On Saturday, I will be going to Manchester to attend one of the two national demonstrations being held that day. The other is in London. The day marks the first big call-out against the government since the explosive student fees protest in December, and it begs the question of whether momentum gained before Christmas can be reignited.
The new year has seen some demonstrations against the scrapping of Educational Maintenance Allowance. But they have been small in number and largely passive, almost as if to prove the point - nobody paid attention to the peaceful action, and police violence against a student was reported more as a footnote than a reason for outrage. Equally, a university occupation in Birmingham proved to be an isolated act rather than part of a wider pattern. Wither the ferocity and passion that drew everyone's attention to the student movement?
It remains true that the working class are facing the largest sustained attacks in at least a generation. And it goes far beyond the realm of education. But where the fear of what we face had provoked heightened class consciousness and a backlash, now it brings resignation or impotent rage.
What faces the disabled is particularly brutal. Where's the Benefit details the "perfect storm" of policies that is pushing disabled people off welfare whilst removing all support to help them find work.
For workers, Mervyn King warns us that we face the biggest squeeze on living standards since the 1920s. Wages will continue to be squeezed as commodity prices rise. However, he offers no remedy and simply tells us our fate is "inevitable."
But the fact remains that the "squeeze" - and the resulting threat of double-dip recession - is only "inevitable" as long as the working class are passive. If we accept the framework of a capitalist economy, where the productive class must suffer in order to balance the books of the parasites reaping profit from our labour, then there truly is nothing we can do.
But we already know that is not the case. The Solidarity Federation's call for economic blockades is a call for the working class to recognise its own power, and the fact that we can make the ruling class fear us. With that fear, comes concession to our interests - i.e. that those of us who produce the wealth of the world do not have to suffer hardship so that those who claim ownership of said wealth through state violence can be kept in the manner to which they have become accustomed.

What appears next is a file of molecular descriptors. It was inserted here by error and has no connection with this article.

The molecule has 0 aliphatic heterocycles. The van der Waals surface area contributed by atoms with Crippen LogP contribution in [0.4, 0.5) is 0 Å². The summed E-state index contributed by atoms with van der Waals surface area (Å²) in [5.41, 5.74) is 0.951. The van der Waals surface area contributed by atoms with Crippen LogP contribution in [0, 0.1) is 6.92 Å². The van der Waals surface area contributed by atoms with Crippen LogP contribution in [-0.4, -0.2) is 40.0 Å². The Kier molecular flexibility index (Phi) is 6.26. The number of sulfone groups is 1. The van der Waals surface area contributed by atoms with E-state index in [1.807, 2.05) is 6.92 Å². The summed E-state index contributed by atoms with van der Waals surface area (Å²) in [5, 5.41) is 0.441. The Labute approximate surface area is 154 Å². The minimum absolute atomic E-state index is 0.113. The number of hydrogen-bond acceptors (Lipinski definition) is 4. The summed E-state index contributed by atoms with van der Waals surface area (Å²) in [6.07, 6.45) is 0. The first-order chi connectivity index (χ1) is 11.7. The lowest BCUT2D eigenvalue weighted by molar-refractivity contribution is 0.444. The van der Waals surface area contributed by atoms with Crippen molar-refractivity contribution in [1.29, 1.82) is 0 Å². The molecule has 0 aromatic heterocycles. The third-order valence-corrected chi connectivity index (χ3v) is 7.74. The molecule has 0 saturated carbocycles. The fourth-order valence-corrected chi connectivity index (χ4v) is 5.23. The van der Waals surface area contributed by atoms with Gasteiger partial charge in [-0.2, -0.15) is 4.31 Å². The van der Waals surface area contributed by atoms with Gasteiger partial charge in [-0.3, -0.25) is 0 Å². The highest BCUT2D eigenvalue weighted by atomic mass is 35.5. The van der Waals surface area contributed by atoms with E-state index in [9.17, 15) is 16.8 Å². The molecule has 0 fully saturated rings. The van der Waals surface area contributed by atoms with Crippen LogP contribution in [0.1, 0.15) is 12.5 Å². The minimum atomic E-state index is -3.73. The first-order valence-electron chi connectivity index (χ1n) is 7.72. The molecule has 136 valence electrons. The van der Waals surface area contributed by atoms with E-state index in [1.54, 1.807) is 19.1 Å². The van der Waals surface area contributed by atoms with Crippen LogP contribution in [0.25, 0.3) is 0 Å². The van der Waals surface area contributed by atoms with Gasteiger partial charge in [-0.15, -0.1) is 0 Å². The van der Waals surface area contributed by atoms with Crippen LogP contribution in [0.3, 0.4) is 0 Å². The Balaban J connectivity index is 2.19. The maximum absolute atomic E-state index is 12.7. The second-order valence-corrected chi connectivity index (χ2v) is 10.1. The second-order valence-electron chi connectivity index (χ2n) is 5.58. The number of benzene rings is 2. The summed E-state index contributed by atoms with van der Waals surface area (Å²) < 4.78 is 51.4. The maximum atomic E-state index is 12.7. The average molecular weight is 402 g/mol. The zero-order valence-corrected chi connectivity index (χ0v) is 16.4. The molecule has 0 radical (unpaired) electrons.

But if that is our aim, then we need back the explosive momentum that saw Aaron Porter and the other bureaucrats of the National Union of Students sidelined by the very people they claim to "represent."
In part, this means ensuring that the two big demonstrations - 29th January and 26th March - are an expression of the discontent and anger gripping the country. Not simply a set piece for a bunch of worthless parasites to further their political careers whilst patronising and demobilising those they claim to represent.
But that isn't all. Ian Bone makes the point that between these two pillars "there will be local anti-cuts demos as councils set th[e]ir budgets and declare redundancies." I can only second his suggestion that "these will need to start occupying town halls rather than just venting anger outside them." Just as the student movement maintained momentum with university occupations rather than depending solely upon set-piece demos, so "the TUC demo against a background of town hall occupations will be a much more solid event."
As I've noted before, the continued threat of co-ordinated strike action from bureaucrats like Mark Serwotka and Len McCluskey simply isn't transpiring. They are content to "spout rhetoric about exactly the kind of civil disobedience they are actively curtailing" and leave it at that. If there is to be direct action across the country, then it must come from the masses, not our supposed "leaders."
As SolFed put it;
We need not necessarily break windows, but we will need to break some laws. In doing so, we’ll no doubt meet the uniformed violent minority of liberalism, defending the interests of the propertied, of capital, of austerity. No riot, no matter how spectacular will reverse the austerity programme alone. But widespread direct action in our campuses, towns and workplaces just might. In 2006, French students reversed the CPE law which attacked the rights of young workers after weeks of rolling direct action, including the use of economic blockades of strategic targets – train stations, department stores, major junctions… It can be done, and as friends new and old, lovers and strangers we can do it.